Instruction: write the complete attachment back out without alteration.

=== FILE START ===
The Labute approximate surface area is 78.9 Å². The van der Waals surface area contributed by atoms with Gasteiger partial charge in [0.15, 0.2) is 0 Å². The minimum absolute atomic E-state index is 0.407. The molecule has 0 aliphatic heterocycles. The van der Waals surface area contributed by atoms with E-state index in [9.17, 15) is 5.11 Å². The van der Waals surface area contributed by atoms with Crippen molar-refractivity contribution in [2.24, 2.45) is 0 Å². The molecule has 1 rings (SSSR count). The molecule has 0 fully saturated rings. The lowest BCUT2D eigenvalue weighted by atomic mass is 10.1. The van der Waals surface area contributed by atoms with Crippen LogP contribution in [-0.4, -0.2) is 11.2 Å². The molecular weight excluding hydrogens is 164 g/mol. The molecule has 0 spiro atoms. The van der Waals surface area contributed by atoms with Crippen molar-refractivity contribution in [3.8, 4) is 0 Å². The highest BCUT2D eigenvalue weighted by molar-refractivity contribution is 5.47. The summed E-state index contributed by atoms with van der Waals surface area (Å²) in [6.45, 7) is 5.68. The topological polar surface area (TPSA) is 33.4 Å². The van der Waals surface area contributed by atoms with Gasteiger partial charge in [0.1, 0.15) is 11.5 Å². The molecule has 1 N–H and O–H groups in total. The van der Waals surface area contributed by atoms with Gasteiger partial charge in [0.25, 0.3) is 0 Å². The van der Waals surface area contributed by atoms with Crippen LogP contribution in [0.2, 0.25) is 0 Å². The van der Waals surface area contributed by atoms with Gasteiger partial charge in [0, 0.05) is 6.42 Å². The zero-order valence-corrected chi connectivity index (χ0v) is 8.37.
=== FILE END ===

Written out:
The Labute approximate surface area is 78.9 Å². The van der Waals surface area contributed by atoms with Gasteiger partial charge in [0.15, 0.2) is 0 Å². The minimum absolute atomic E-state index is 0.407. The molecule has 0 aliphatic heterocycles. The van der Waals surface area contributed by atoms with E-state index in [9.17, 15) is 5.11 Å². The van der Waals surface area contributed by atoms with Crippen molar-refractivity contribution in [2.24, 2.45) is 0 Å². The molecule has 1 rings (SSSR count). The molecule has 0 fully saturated rings. The lowest BCUT2D eigenvalue weighted by atomic mass is 10.1. The van der Waals surface area contributed by atoms with Crippen LogP contribution in [-0.4, -0.2) is 11.2 Å². The molecular weight excluding hydrogens is 164 g/mol. The molecule has 0 spiro atoms. The van der Waals surface area contributed by atoms with Crippen molar-refractivity contribution in [3.8, 4) is 0 Å². The highest BCUT2D eigenvalue weighted by molar-refractivity contribution is 5.47. The summed E-state index contributed by atoms with van der Waals surface area (Å²) in [6.45, 7) is 5.68. The topological polar surface area (TPSA) is 33.4 Å². The van der Waals surface area contributed by atoms with Gasteiger partial charge in [0.1, 0.15) is 11.5 Å². The molecule has 1 N–H and O–H groups in total. The van der Waals surface area contributed by atoms with Gasteiger partial charge in [0.25, 0.3) is 0 Å². The van der Waals surface area contributed by atoms with Crippen LogP contribution in [0.2, 0.25) is 0 Å². The van der Waals surface area contributed by atoms with Gasteiger partial charge in [0, 0.05) is 6.42 Å². The zero-order valence-corrected chi connectivity index (χ0v) is 8.37.